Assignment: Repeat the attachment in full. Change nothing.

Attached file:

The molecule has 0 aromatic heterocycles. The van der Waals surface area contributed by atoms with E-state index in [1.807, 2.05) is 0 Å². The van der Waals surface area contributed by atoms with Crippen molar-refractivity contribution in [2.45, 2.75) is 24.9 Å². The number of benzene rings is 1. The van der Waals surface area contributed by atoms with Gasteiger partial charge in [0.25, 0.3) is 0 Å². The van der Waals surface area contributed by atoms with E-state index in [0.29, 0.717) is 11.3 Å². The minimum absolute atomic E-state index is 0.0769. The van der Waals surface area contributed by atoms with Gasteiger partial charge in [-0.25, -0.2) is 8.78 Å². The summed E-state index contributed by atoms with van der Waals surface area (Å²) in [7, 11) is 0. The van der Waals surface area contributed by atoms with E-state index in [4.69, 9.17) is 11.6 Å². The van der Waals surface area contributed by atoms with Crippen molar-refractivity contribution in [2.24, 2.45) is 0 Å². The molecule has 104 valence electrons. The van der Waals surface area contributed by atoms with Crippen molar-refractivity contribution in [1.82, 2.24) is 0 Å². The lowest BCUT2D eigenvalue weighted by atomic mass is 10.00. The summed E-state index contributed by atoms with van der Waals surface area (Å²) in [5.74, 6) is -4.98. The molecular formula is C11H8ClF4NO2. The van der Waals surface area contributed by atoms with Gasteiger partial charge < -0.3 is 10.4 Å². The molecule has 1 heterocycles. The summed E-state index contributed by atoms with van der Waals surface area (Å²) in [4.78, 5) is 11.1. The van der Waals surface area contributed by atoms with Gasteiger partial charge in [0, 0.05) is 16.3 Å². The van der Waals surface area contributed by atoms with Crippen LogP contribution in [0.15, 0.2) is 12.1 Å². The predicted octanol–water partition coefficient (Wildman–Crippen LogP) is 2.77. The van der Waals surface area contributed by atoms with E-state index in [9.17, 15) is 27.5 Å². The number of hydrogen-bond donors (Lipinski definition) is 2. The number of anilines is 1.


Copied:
The molecule has 0 aromatic heterocycles. The van der Waals surface area contributed by atoms with E-state index in [1.807, 2.05) is 0 Å². The van der Waals surface area contributed by atoms with Crippen molar-refractivity contribution in [2.45, 2.75) is 24.9 Å². The number of benzene rings is 1. The van der Waals surface area contributed by atoms with Gasteiger partial charge in [0.25, 0.3) is 0 Å². The van der Waals surface area contributed by atoms with E-state index in [0.29, 0.717) is 11.3 Å². The minimum absolute atomic E-state index is 0.0769. The van der Waals surface area contributed by atoms with Gasteiger partial charge in [-0.25, -0.2) is 8.78 Å². The summed E-state index contributed by atoms with van der Waals surface area (Å²) in [7, 11) is 0. The van der Waals surface area contributed by atoms with E-state index in [4.69, 9.17) is 11.6 Å². The van der Waals surface area contributed by atoms with Crippen molar-refractivity contribution in [2.24, 2.45) is 0 Å². The molecule has 104 valence electrons. The van der Waals surface area contributed by atoms with Crippen molar-refractivity contribution in [1.82, 2.24) is 0 Å². The lowest BCUT2D eigenvalue weighted by atomic mass is 10.00. The summed E-state index contributed by atoms with van der Waals surface area (Å²) in [5.74, 6) is -4.98. The molecular formula is C11H8ClF4NO2. The van der Waals surface area contributed by atoms with Gasteiger partial charge < -0.3 is 10.4 Å². The molecule has 1 heterocycles. The summed E-state index contributed by atoms with van der Waals surface area (Å²) in [4.78, 5) is 11.1. The van der Waals surface area contributed by atoms with Gasteiger partial charge in [0, 0.05) is 16.3 Å². The van der Waals surface area contributed by atoms with Crippen LogP contribution in [0.15, 0.2) is 12.1 Å². The predicted octanol–water partition coefficient (Wildman–Crippen LogP) is 2.77. The van der Waals surface area contributed by atoms with E-state index in [9.17, 15) is 27.5 Å². The number of hydrogen-bond donors (Lipinski definition) is 2. The number of anilines is 1.